Have you ever heard the saying “Junk In, Junk Out”? If this saying applies to anything, it applies to data and databases.
Output from congregational databases can include membership numbers, small group members, contacts and mailing lists, financial reports, and people outside your church whom you have touched in some way. How you collect and store your data will have a direct impact on the information you draw from your database.
Whether your database type is a flat file (column/row based), relational database (table based), or hierarchical database (tree-model), it is imperative that your database has the following qualities:
Make certain all of the information is in your database. Don’t skip over anything. Check all of the boxes. Search out the information if you don’t have it available at the moment.
Keep your database updated. Update new and/or changed information as expeditiously as possible.
Double check your entries—triple check, if needed. Perform audits of your data, and look for errors and omissions.
Be consistent in how data is entered. This includes use of abbreviations, capitalization, punctuation, and definitions of fields.
Your database has to be usable to be of any value. If it does not work for you, it is of no value. If it’s not accessible, it is of no value. If you don’t understand how to use it, it is of no value to you! Provide the church staff and volunteers responsible for using it with training to help insure your database—and the information in it—is utilized to its fullest potential.
Your database can only be a great tool if it provides what you need when you need it. The information in your database needs to be available whenever and wherever you are when you will want to access it. Also, modifications to your database should be simple to implement so that you can easily respond to any new needs, programs, or groups within the congregation in a timely manner. (Product plug: A web-based program like Church360° Members from CTS gives you access to your information any where, any time.)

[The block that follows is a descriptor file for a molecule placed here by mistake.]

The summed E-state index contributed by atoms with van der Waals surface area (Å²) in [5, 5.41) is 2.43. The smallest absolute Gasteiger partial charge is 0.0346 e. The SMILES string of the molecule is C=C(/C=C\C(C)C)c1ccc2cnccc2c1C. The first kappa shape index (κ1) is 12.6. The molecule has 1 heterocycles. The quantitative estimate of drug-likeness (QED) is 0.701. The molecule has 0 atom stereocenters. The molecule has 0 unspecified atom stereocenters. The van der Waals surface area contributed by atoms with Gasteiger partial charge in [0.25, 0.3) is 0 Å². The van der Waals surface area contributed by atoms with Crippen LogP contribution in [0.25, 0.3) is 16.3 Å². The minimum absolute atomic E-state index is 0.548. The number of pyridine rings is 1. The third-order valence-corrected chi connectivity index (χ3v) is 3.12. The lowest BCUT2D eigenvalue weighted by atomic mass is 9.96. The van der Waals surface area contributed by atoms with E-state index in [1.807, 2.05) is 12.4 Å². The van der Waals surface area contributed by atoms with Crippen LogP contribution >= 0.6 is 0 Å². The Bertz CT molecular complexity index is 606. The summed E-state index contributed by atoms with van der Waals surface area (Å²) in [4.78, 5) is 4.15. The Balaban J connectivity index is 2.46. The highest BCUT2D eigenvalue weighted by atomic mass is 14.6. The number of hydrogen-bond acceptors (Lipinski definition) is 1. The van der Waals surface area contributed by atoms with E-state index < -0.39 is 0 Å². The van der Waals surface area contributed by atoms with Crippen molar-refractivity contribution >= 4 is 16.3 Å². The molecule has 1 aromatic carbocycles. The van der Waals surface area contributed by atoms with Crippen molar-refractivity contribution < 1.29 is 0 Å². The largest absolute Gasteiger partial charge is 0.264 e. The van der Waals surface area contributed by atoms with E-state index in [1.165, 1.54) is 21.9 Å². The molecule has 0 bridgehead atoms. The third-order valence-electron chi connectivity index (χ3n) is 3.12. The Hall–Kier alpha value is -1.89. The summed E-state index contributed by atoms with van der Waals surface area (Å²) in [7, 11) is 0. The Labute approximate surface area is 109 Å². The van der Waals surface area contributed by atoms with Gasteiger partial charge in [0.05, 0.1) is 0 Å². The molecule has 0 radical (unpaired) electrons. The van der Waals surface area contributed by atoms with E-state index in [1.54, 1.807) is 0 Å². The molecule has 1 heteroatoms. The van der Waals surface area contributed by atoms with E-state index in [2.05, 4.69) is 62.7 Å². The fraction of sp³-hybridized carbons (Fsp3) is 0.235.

Those who use the information in your database rely on it for decision-making purposes as well as for communication with your members and others. Be able to speak to the information you are providing in a clear and understandable manner. Don’t make it a black box issue.
Perhaps the most important aspect of keeping and storing information in a database is determining what that information should be. The key to the determining this is asking the question, “Does this information support my congregation’s mission?”
Keeping that question in mind, don’t just look internally at your membership’s and your church workers’ statistics, but also look externally at those outside your church so that you can carry your mission outward into the community! The completeness of your database does not lie within your church’s walls, just as Jesus’s message of salvation is not solely for those within your church’s walls.
Considering moving your data into church management software? Make sure the software you choose is the right solution for your church by asking the right questions! Click below to download our free ebook, “106 Questions to Ask When Buying Church Management Software.”